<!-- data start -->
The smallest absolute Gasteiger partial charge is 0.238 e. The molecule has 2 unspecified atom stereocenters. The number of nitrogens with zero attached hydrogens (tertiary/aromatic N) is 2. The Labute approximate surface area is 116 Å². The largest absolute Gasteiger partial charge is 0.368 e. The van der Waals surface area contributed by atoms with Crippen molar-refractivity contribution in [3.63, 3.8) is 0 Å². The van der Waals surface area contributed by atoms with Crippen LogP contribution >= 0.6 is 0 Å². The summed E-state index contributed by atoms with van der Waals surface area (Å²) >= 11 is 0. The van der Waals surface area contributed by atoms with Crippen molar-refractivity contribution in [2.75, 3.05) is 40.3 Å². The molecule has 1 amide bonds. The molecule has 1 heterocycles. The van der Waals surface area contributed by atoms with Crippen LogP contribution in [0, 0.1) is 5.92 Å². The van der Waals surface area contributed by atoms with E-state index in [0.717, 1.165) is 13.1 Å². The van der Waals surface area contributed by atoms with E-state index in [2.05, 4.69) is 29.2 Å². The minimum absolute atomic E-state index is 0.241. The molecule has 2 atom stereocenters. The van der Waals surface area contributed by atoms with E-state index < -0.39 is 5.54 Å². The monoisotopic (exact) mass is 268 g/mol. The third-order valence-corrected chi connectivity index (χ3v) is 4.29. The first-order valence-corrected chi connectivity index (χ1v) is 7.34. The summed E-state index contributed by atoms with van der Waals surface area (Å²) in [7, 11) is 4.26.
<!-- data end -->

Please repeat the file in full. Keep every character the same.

The smallest absolute Gasteiger partial charge is 0.238 e. The molecule has 2 unspecified atom stereocenters. The number of nitrogens with zero attached hydrogens (tertiary/aromatic N) is 2. The Labute approximate surface area is 116 Å². The largest absolute Gasteiger partial charge is 0.368 e. The van der Waals surface area contributed by atoms with Crippen molar-refractivity contribution in [3.63, 3.8) is 0 Å². The van der Waals surface area contributed by atoms with Crippen LogP contribution >= 0.6 is 0 Å². The summed E-state index contributed by atoms with van der Waals surface area (Å²) >= 11 is 0. The van der Waals surface area contributed by atoms with Crippen molar-refractivity contribution in [2.75, 3.05) is 40.3 Å². The molecule has 1 amide bonds. The molecule has 1 heterocycles. The van der Waals surface area contributed by atoms with Crippen LogP contribution in [0, 0.1) is 5.92 Å². The van der Waals surface area contributed by atoms with E-state index in [0.717, 1.165) is 13.1 Å². The van der Waals surface area contributed by atoms with E-state index in [2.05, 4.69) is 29.2 Å². The minimum absolute atomic E-state index is 0.241. The molecule has 2 atom stereocenters. The van der Waals surface area contributed by atoms with E-state index < -0.39 is 5.54 Å². The monoisotopic (exact) mass is 268 g/mol. The third-order valence-corrected chi connectivity index (χ3v) is 4.29. The first-order valence-corrected chi connectivity index (χ1v) is 7.34. The summed E-state index contributed by atoms with van der Waals surface area (Å²) in [7, 11) is 4.26.